I never anticipated my childhood dream of playing in the Pride of Wildcat Land Marching Band would come true, let alone did I imagine it would come with the most incredible opportunities. My sophomore year in the Pride exceeded all expectations — not only did we celebrate a win at the Big 12 Championship, we also attended a New Year’s Six bowl game. The thrilling season of Kansas State football was exciting for the band, students and fans alike.
Upon our nighttime arrival, we began to explore. My four years of French class inspired me to head straight to Café du Monde, which is a historic French café. New Orleans culture is a lively blend of Spanish, French and African American influence. Walking Decatur Street on my way to the café, I felt as though I entered a different country. Horse-drawn carriages led tourists around Jackson Square, which was a nice contrast from the jazzy nightlife in the French Quarter.
Watching the scene that is Café du Monde come into view felt like seeing a movie everyone’s been raving about. The swelling sound of bongo drums filled our ears as we turned the corner to the café to see a drummer playing for anyone eating or passing by. The bustling of people added to the feeling of warmth in the café as customers bit into their beignets. Sincere conversations spilled over from powdered-sugar-covered mouths at every table.
After a sweet taste of New Orleans, we took a streetcar back for the night. A group of kids from Kansas must be recognizable in a city such as this one — our driver let us on for no charge, saying he was rooting for us in the Sugar Bowl. K-State kindness truly reaches beyond the Kansas border.
Several recommendations brought us to Mother’s — an authentic New Orleans restaurant home to the world’s best baked ham, delicious gumbo and everything Creole in between. The history is showcased on the walls in photographs and newspaper scraps.
Our experience of the city was enriched by band rehearsal in Caesars Superdome. We had the unique opportunity to watch Alabama’s Million Dollar Band practice their pregame and halftime shows. It motivated us to put on an amazing last performance of our show: Les Misérables.
As game day excitement built, we led the Mardi Gras styled Sugar Bowl parade through the French Quarter. It was surreal to be cheered on by a sea of purple 963 miles from Manhattan and even more gratifying to glance into the crowd as we played Wabash Cannonball. To be recognized and revered as the Pride of Wildcat Land in New Orleans was indescribable.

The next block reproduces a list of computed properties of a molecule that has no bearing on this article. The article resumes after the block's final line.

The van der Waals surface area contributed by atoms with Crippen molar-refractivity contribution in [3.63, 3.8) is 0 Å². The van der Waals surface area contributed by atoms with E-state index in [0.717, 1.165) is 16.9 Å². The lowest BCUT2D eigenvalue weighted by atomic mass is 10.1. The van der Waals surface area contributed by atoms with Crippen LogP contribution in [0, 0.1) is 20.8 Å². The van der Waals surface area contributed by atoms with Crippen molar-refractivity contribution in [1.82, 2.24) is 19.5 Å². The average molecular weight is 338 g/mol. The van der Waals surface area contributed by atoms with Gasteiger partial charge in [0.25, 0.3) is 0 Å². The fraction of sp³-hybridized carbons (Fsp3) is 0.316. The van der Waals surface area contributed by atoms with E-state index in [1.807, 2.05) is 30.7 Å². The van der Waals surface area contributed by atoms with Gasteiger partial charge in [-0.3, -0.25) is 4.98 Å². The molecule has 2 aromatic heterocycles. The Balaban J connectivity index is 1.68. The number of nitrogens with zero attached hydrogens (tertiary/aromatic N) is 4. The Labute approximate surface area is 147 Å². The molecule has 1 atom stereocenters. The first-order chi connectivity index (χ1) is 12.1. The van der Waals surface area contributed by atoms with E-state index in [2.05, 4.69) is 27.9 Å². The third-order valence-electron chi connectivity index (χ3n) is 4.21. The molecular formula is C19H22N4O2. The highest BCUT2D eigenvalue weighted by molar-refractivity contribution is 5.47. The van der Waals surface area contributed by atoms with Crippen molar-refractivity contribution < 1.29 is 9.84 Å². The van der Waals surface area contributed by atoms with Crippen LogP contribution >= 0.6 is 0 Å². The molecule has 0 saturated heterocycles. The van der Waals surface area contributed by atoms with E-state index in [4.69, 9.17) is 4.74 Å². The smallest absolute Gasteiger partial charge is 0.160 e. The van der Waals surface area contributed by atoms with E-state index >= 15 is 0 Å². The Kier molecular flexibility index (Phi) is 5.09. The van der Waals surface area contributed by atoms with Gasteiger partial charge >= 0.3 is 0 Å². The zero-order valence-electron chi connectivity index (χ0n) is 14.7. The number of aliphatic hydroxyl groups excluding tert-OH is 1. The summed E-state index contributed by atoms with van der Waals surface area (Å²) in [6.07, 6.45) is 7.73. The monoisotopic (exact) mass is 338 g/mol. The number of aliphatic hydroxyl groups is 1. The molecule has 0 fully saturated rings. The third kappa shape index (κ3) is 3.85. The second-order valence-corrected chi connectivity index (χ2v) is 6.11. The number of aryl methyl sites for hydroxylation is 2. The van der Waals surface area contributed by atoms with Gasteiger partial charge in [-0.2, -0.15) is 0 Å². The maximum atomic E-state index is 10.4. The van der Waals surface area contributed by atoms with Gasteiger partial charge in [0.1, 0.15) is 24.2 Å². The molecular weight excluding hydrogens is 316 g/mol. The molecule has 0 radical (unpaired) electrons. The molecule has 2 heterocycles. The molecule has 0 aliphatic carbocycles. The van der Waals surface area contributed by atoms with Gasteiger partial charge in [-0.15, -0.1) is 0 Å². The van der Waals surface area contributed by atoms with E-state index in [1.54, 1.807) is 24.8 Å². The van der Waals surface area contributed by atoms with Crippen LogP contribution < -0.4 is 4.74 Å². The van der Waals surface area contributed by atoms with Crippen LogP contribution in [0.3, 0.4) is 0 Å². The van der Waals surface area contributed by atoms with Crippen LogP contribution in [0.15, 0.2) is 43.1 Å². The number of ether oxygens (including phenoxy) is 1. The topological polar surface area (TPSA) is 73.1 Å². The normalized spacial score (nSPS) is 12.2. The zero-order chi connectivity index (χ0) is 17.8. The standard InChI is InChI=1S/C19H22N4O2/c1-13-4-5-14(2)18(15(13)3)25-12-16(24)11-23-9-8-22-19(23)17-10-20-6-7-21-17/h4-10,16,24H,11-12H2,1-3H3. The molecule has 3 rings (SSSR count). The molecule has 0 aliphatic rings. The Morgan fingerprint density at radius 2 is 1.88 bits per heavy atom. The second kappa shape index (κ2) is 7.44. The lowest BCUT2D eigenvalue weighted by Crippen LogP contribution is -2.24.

GALLERY: Sugar Bowl Parade 2022
Rushing through the stands, down a small staircase and onto a football field feels thrilling and new every single game. From the ground, all of the Superdome walls appeared identical. It was easy to feel swallowed by the scale. The amount of people I saw looking back at me was breathtaking. Huddled on the sidelines, the only thing standing between us and charging the field was a few drawn out minutes of the first half. Restlessness left my body as soon as we were told it was time. It is always exciting to put on our Les Misérables show, but the electric atmosphere and pure adrenaline lended to our most passionate performance. While the steps I marched may fade from my memory, the emotional impact will always remain.
Before leaving the city, we walked down Bourbon Street to immerse ourselves in New Year’s Eve traditions. Entering Bourbon gave me a new perspective of the city. Almost every establishment we passed had balconies overflowing with people throwing beads down to anyone looking up. Jazz music poured out of the bars and onto the street. The liveliness lived up to the reputation of New Orleans festivals.
We ended our trip standing among tens of thousands of people along the Mississippi River. In the near distance, there was a firework show out on a boat in the river. There is no better way to ring in the year than gathering with members of the Pride on a trip we will always cherish.
Editor’s note: In the print and original online edition of this article, the Pride of Wildcat Land was incorrectly spelled as “the Pride of Wildcatland.” Additionally, Les Misérables was spelled without its accent. Both errors have been fixed for the current online edition.